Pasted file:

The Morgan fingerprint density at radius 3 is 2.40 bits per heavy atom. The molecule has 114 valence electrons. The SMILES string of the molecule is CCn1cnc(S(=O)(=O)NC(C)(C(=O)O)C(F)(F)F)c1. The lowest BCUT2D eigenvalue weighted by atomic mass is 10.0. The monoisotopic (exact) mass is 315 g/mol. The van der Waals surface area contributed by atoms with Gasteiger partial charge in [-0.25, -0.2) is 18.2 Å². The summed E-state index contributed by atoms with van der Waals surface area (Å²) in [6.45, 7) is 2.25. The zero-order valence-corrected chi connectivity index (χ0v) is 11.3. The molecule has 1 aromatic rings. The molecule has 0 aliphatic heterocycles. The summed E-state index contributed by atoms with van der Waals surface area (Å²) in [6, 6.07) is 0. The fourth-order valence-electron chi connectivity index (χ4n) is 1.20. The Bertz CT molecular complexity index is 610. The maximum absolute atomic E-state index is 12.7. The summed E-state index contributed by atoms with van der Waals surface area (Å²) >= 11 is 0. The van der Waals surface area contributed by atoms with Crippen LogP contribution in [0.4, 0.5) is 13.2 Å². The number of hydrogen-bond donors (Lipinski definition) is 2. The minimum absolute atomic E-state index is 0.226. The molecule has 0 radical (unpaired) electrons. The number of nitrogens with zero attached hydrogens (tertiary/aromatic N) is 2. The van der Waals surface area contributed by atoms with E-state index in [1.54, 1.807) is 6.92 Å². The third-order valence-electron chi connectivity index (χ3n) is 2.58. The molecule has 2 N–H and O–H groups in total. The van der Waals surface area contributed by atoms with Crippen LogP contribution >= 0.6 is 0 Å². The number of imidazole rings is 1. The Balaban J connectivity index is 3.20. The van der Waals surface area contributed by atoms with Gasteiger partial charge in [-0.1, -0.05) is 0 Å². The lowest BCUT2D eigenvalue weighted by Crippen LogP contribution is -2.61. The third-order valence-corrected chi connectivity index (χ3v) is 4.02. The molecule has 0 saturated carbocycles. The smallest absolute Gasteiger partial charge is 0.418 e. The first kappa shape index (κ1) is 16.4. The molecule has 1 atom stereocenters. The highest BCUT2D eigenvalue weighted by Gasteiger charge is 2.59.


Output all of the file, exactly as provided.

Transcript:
The Morgan fingerprint density at radius 3 is 2.40 bits per heavy atom. The molecule has 114 valence electrons. The SMILES string of the molecule is CCn1cnc(S(=O)(=O)NC(C)(C(=O)O)C(F)(F)F)c1. The lowest BCUT2D eigenvalue weighted by atomic mass is 10.0. The monoisotopic (exact) mass is 315 g/mol. The van der Waals surface area contributed by atoms with Gasteiger partial charge in [-0.25, -0.2) is 18.2 Å². The summed E-state index contributed by atoms with van der Waals surface area (Å²) in [6.45, 7) is 2.25. The zero-order valence-corrected chi connectivity index (χ0v) is 11.3. The molecule has 1 aromatic rings. The molecule has 0 aliphatic heterocycles. The summed E-state index contributed by atoms with van der Waals surface area (Å²) in [6, 6.07) is 0. The fourth-order valence-electron chi connectivity index (χ4n) is 1.20. The Bertz CT molecular complexity index is 610. The maximum absolute atomic E-state index is 12.7. The summed E-state index contributed by atoms with van der Waals surface area (Å²) >= 11 is 0. The van der Waals surface area contributed by atoms with Crippen LogP contribution in [0.4, 0.5) is 13.2 Å². The number of hydrogen-bond donors (Lipinski definition) is 2. The minimum absolute atomic E-state index is 0.226. The molecule has 0 radical (unpaired) electrons. The number of nitrogens with zero attached hydrogens (tertiary/aromatic N) is 2. The van der Waals surface area contributed by atoms with E-state index in [1.54, 1.807) is 6.92 Å². The third-order valence-electron chi connectivity index (χ3n) is 2.58. The molecule has 2 N–H and O–H groups in total. The van der Waals surface area contributed by atoms with Crippen LogP contribution >= 0.6 is 0 Å². The number of imidazole rings is 1. The Balaban J connectivity index is 3.20. The van der Waals surface area contributed by atoms with Gasteiger partial charge in [-0.1, -0.05) is 0 Å². The lowest BCUT2D eigenvalue weighted by Crippen LogP contribution is -2.61. The third-order valence-corrected chi connectivity index (χ3v) is 4.02. The molecule has 0 saturated carbocycles. The smallest absolute Gasteiger partial charge is 0.418 e. The first kappa shape index (κ1) is 16.4. The molecule has 1 atom stereocenters. The highest BCUT2D eigenvalue weighted by Gasteiger charge is 2.59.